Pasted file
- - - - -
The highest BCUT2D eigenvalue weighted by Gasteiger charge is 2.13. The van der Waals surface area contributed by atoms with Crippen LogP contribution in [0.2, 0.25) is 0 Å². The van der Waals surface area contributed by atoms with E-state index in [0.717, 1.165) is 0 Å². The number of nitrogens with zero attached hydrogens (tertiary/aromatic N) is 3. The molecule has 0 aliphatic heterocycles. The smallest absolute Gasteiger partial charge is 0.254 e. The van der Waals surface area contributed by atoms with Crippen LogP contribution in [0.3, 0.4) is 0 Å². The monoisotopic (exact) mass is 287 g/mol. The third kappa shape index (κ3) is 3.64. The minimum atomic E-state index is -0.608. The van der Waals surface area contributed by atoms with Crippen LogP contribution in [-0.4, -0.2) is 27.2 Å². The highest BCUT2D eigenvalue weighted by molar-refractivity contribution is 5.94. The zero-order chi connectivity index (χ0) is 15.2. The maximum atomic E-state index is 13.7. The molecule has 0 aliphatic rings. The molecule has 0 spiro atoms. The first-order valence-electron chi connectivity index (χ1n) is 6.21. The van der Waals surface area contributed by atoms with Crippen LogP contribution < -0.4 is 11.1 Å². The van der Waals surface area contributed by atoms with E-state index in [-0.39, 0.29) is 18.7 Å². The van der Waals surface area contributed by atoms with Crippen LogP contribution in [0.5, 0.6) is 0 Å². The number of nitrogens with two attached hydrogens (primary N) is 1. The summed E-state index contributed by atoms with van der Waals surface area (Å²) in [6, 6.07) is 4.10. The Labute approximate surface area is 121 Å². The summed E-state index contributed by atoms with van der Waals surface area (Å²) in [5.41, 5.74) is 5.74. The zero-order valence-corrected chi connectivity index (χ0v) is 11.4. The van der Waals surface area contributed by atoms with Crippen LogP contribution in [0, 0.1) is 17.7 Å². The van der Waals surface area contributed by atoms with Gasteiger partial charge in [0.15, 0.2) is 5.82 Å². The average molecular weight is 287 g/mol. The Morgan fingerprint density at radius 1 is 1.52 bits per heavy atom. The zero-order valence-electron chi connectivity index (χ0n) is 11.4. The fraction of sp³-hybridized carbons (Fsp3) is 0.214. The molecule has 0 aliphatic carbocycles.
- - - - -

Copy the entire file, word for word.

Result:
The highest BCUT2D eigenvalue weighted by Gasteiger charge is 2.13. The van der Waals surface area contributed by atoms with Crippen LogP contribution in [0.2, 0.25) is 0 Å². The van der Waals surface area contributed by atoms with E-state index in [0.717, 1.165) is 0 Å². The number of nitrogens with zero attached hydrogens (tertiary/aromatic N) is 3. The molecule has 0 aliphatic heterocycles. The smallest absolute Gasteiger partial charge is 0.254 e. The van der Waals surface area contributed by atoms with Crippen LogP contribution in [0.3, 0.4) is 0 Å². The monoisotopic (exact) mass is 287 g/mol. The third kappa shape index (κ3) is 3.64. The minimum atomic E-state index is -0.608. The van der Waals surface area contributed by atoms with Crippen LogP contribution in [-0.4, -0.2) is 27.2 Å². The highest BCUT2D eigenvalue weighted by molar-refractivity contribution is 5.94. The zero-order chi connectivity index (χ0) is 15.2. The maximum atomic E-state index is 13.7. The molecule has 0 aliphatic rings. The molecule has 0 spiro atoms. The first-order valence-electron chi connectivity index (χ1n) is 6.21. The van der Waals surface area contributed by atoms with Crippen LogP contribution < -0.4 is 11.1 Å². The van der Waals surface area contributed by atoms with E-state index in [-0.39, 0.29) is 18.7 Å². The van der Waals surface area contributed by atoms with Crippen LogP contribution in [0.5, 0.6) is 0 Å². The number of nitrogens with two attached hydrogens (primary N) is 1. The summed E-state index contributed by atoms with van der Waals surface area (Å²) in [6, 6.07) is 4.10. The Labute approximate surface area is 121 Å². The summed E-state index contributed by atoms with van der Waals surface area (Å²) in [5.41, 5.74) is 5.74. The zero-order valence-corrected chi connectivity index (χ0v) is 11.4. The van der Waals surface area contributed by atoms with Crippen LogP contribution in [0, 0.1) is 17.7 Å². The van der Waals surface area contributed by atoms with Gasteiger partial charge in [0.15, 0.2) is 5.82 Å². The average molecular weight is 287 g/mol. The Morgan fingerprint density at radius 1 is 1.52 bits per heavy atom. The zero-order valence-electron chi connectivity index (χ0n) is 11.4. The fraction of sp³-hybridized carbons (Fsp3) is 0.214. The molecule has 0 aliphatic carbocycles.